Friday July 25, 2014

US Exports To China By State

Millions of dollars of American goods are exported to China every year.
chinaexports_r31

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U.S. Exports to China By State

The number of exports to China from each state varies, with many states exporting hundreds of millions of dollars in items to China.

California has the highest dollar amount of China exports with $11,025,000,000 in exports to China. Washington State has the second-highest Chinese export dollar amount with $9,929,000,000 in exports to China. The state third-highest Chinese export dollar amount is Texas, with $8,447,000,000 in Chinese exports. Oregon, Louisiana, Illinois, Georgia and New York all have more than $2,000,000,000 in exports to China.

Growth in U.S. Exports

The Top 15 markets from 2000 to 2008 include countries all over the world, but China’s growth among them has dwarfed every other country. U.S. exports to Japan and Taiwan have experienced little to no growth during this time period.

U.S. exports to South Korea grew by about 15 percent. U.S. exports to the United Kingdom grew by about 20 percent. U.S. exports to Mexico grew by about 25 percent. U.S. exports to France grew by about 30 percent. U.S. exports to Canada during this period grew by about 40 percent. U.S. exports to Singapore grew by about 55 percent.

U.S. exports to Australia grew by about 80 percent. U.S. exports to the Netherlands grew by about 85 percent. U.S. exports to Germany grew by about 90 percent. U.S. exports to Belgium during this period grew by about 105 percent. U.S. exports to Brazil grew by about 115 percent. U.S. exports to Switzerland grew by about 120 percent. U.S. exports to China grew by about 340 percent.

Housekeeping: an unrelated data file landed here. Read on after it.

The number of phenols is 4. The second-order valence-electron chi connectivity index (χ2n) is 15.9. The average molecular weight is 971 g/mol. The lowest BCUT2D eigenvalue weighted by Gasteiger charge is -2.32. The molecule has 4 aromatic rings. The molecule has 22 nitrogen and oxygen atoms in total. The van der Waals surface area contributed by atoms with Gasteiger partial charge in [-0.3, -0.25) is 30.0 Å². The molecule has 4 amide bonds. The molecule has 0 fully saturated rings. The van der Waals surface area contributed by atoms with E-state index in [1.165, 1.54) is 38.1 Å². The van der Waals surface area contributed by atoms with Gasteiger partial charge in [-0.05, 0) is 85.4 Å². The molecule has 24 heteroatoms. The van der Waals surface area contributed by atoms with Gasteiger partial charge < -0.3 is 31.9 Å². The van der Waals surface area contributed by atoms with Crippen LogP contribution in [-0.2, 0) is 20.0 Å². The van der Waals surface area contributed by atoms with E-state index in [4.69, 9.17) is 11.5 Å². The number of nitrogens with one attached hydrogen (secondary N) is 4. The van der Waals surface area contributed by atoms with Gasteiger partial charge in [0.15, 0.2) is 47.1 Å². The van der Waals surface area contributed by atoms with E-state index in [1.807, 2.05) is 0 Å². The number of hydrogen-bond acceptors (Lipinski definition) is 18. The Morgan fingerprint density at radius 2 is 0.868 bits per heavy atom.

Top U.S. Exports to China

The top U.S. export to China was computers and electronics, representing about $13.9 billion. The second-largest U.S. export to China was crop production, representing about $9.2 billion in exports. The third-largest U.S. export to China was made up of chemicals, representing about $8.7 billion in exports. The fourth-largest U.S. export to China was transportation equipment, representing about $7.6 billion in equipment; tying with equipment was waste and scrap, also representing about $7.6 billion in U.S. exports to China.

The Downturn Effect: The Change in Exports to China

In 2007-2008, there was a quick downturn in the amount of exports to China from Q1 to Q4, according to the U.S./China Business Council. In Q1, the growth of U.S. exports to China was about 25 percent. In Q2, the growth in U.S. exports to China was about 15 percent. In Q3, the growth of U.S. exports to China was about 12 percent. In Q4, the growth in U.S. exports to China was about negative 7 percent.

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